History of Health Care
Health care in this area began long before Settlers arrived. Indigenous Healers used plants, prayer and ceremony to heal people.
Moostoos was a famous Medicine Man who was also a Headman and Chief of the Sucker Creek Indian Reserve. His name meant Buffalo. He was born in 1850 on the western edge of Lesser Slave Lake. He died in Sucker Creek in 1918 during an influenza outbreak.
Medicine Men carried a container, called a Medicine Bag or Bundle, they varied in size and were usually made from hide. Inside this bundle would be various items used for healing; roots, herbs, grasses, bird and animal parts, minerals and ritual objects. The Medicine Bundle was considered a very precious possession that represented a person's spiritual life. The Bundle and it's contents were considered holy by the Tribe. Medicine Bundles were often passed down to the next generation.
As the first Settlers started to colonize the area, the sick or injured were most often cared for in their home, by a family member or by local healers, who were mostly women. Adele Bliss, Mrs. LeSage and Lyla McCue nursed the sick and delivered many a baby.. People relied on home-made remedies using plants and is some case ingredients that were poisonous. It was not uncommon to find ingredients like turpentine, castor oil and kerosene oil made into medicines that were used externally and taken internally. Expecting mothers were taken care of by midwifes, many of which were Indigenous women.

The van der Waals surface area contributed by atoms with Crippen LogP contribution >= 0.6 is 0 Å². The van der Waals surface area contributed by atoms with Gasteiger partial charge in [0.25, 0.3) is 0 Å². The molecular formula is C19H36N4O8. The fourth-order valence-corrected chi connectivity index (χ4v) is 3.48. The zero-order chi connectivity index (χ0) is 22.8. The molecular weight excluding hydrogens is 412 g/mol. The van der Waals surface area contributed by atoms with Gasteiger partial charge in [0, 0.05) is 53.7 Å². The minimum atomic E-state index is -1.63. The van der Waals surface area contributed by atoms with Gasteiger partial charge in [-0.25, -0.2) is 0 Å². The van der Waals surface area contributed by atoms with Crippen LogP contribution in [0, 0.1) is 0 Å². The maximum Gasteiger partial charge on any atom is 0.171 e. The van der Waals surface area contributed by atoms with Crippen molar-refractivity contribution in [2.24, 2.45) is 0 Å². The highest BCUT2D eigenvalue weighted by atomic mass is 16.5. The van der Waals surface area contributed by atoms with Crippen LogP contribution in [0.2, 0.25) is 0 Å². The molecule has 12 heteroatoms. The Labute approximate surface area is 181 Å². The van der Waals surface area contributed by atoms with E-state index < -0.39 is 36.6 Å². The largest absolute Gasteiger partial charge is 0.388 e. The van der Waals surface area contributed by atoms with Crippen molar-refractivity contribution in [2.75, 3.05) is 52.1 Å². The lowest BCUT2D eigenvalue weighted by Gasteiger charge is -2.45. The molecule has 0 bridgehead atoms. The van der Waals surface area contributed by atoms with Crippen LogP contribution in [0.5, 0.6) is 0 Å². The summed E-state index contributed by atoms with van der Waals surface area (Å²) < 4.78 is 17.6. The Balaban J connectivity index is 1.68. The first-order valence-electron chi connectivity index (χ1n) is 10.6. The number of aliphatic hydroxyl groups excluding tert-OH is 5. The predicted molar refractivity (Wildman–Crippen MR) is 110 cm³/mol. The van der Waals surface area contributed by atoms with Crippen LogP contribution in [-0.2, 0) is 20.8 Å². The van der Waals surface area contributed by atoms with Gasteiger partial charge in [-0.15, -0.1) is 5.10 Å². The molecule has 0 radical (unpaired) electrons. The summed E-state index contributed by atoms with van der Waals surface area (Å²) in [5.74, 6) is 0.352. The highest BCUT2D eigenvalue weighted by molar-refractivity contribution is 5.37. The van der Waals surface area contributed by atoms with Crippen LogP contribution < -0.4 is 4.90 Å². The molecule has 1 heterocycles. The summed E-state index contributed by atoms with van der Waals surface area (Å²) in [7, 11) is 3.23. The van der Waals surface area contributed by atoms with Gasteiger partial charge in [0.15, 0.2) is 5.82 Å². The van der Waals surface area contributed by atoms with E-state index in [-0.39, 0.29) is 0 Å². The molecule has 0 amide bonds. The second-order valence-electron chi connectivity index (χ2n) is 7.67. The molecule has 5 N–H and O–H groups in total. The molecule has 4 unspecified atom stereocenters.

Sister's Of Providence Hospital - Grouard
As settlers started to arrive in this area, hospitals started to be established. It is a well-known fact that Settlers also brught infectious diseases with them. Sicknesses like samll pos and masles were devasting to many Indigenous Trribes.
The Sister's Of Providence opened the first hospital in Grouard in 1908. it was a two-storey building with three Doctors. Dr. Boulanger, Gaucher and Donald, six Sisters and three lay workers.